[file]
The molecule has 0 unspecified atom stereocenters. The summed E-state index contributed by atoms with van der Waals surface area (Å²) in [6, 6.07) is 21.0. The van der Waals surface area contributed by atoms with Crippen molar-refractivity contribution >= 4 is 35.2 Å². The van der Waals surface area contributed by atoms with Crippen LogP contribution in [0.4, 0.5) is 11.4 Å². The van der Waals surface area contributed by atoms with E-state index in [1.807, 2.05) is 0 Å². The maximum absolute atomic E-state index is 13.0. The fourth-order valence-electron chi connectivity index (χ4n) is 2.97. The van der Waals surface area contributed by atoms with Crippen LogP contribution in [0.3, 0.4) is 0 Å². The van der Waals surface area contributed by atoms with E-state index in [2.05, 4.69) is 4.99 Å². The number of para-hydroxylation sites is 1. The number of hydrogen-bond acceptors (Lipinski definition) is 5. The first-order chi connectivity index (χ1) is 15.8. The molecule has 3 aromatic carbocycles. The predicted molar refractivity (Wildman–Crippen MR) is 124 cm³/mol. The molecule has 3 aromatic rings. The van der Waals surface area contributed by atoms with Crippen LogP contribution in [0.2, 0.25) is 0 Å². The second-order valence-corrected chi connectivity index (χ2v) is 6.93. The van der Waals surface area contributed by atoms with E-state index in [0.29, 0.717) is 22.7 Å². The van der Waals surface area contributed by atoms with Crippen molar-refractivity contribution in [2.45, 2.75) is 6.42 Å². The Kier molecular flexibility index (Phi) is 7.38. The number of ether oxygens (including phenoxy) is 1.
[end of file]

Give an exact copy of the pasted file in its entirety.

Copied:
The molecule has 0 unspecified atom stereocenters. The summed E-state index contributed by atoms with van der Waals surface area (Å²) in [6, 6.07) is 21.0. The van der Waals surface area contributed by atoms with Crippen molar-refractivity contribution >= 4 is 35.2 Å². The van der Waals surface area contributed by atoms with Crippen LogP contribution in [0.4, 0.5) is 11.4 Å². The van der Waals surface area contributed by atoms with E-state index in [1.807, 2.05) is 0 Å². The maximum absolute atomic E-state index is 13.0. The fourth-order valence-electron chi connectivity index (χ4n) is 2.97. The van der Waals surface area contributed by atoms with Crippen LogP contribution in [0.3, 0.4) is 0 Å². The van der Waals surface area contributed by atoms with E-state index in [2.05, 4.69) is 4.99 Å². The number of para-hydroxylation sites is 1. The number of hydrogen-bond acceptors (Lipinski definition) is 5. The first-order chi connectivity index (χ1) is 15.8. The molecule has 3 aromatic carbocycles. The predicted molar refractivity (Wildman–Crippen MR) is 124 cm³/mol. The molecule has 3 aromatic rings. The van der Waals surface area contributed by atoms with Crippen LogP contribution in [0.2, 0.25) is 0 Å². The second-order valence-corrected chi connectivity index (χ2v) is 6.93. The van der Waals surface area contributed by atoms with E-state index in [0.29, 0.717) is 22.7 Å². The van der Waals surface area contributed by atoms with Crippen molar-refractivity contribution in [2.45, 2.75) is 6.42 Å². The Kier molecular flexibility index (Phi) is 7.38. The number of ether oxygens (including phenoxy) is 1.